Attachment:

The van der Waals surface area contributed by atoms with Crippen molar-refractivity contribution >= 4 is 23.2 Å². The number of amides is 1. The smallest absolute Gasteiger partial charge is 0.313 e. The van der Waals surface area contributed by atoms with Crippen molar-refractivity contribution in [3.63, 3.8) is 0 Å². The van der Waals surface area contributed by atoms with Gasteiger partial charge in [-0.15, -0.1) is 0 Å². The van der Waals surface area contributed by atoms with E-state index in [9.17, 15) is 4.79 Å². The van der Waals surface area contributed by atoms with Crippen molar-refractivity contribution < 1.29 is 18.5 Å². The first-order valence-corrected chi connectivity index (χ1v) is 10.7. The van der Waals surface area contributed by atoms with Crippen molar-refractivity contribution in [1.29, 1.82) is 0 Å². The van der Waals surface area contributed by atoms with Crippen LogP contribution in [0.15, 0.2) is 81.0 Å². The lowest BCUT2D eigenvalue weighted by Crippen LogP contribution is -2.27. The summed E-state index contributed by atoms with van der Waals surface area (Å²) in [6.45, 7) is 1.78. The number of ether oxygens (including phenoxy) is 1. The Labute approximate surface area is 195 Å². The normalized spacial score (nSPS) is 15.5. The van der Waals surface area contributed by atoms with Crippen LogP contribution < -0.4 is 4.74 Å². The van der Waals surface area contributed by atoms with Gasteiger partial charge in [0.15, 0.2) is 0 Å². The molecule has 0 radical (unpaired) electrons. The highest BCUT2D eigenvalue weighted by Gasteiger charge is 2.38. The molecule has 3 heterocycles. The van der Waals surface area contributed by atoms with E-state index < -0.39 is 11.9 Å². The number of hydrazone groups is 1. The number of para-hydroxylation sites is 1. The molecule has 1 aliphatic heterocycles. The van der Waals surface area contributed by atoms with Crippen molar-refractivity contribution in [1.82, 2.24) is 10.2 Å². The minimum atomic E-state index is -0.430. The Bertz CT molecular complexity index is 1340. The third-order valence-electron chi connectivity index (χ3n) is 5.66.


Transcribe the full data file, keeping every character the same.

The van der Waals surface area contributed by atoms with Crippen molar-refractivity contribution >= 4 is 23.2 Å². The number of amides is 1. The smallest absolute Gasteiger partial charge is 0.313 e. The van der Waals surface area contributed by atoms with Crippen molar-refractivity contribution in [3.63, 3.8) is 0 Å². The van der Waals surface area contributed by atoms with Gasteiger partial charge in [-0.15, -0.1) is 0 Å². The van der Waals surface area contributed by atoms with E-state index in [9.17, 15) is 4.79 Å². The van der Waals surface area contributed by atoms with Crippen molar-refractivity contribution < 1.29 is 18.5 Å². The first-order valence-corrected chi connectivity index (χ1v) is 10.7. The van der Waals surface area contributed by atoms with Crippen molar-refractivity contribution in [1.29, 1.82) is 0 Å². The van der Waals surface area contributed by atoms with Crippen LogP contribution in [0.15, 0.2) is 81.0 Å². The lowest BCUT2D eigenvalue weighted by Crippen LogP contribution is -2.27. The summed E-state index contributed by atoms with van der Waals surface area (Å²) in [6.45, 7) is 1.78. The number of ether oxygens (including phenoxy) is 1. The Labute approximate surface area is 195 Å². The normalized spacial score (nSPS) is 15.5. The van der Waals surface area contributed by atoms with Crippen LogP contribution < -0.4 is 4.74 Å². The van der Waals surface area contributed by atoms with Gasteiger partial charge in [0.15, 0.2) is 0 Å². The molecule has 0 radical (unpaired) electrons. The highest BCUT2D eigenvalue weighted by Gasteiger charge is 2.38. The molecule has 3 heterocycles. The van der Waals surface area contributed by atoms with E-state index < -0.39 is 11.9 Å². The number of hydrazone groups is 1. The number of para-hydroxylation sites is 1. The molecule has 1 aliphatic heterocycles. The van der Waals surface area contributed by atoms with Crippen molar-refractivity contribution in [1.82, 2.24) is 10.2 Å². The minimum atomic E-state index is -0.430. The Bertz CT molecular complexity index is 1340. The third-order valence-electron chi connectivity index (χ3n) is 5.66.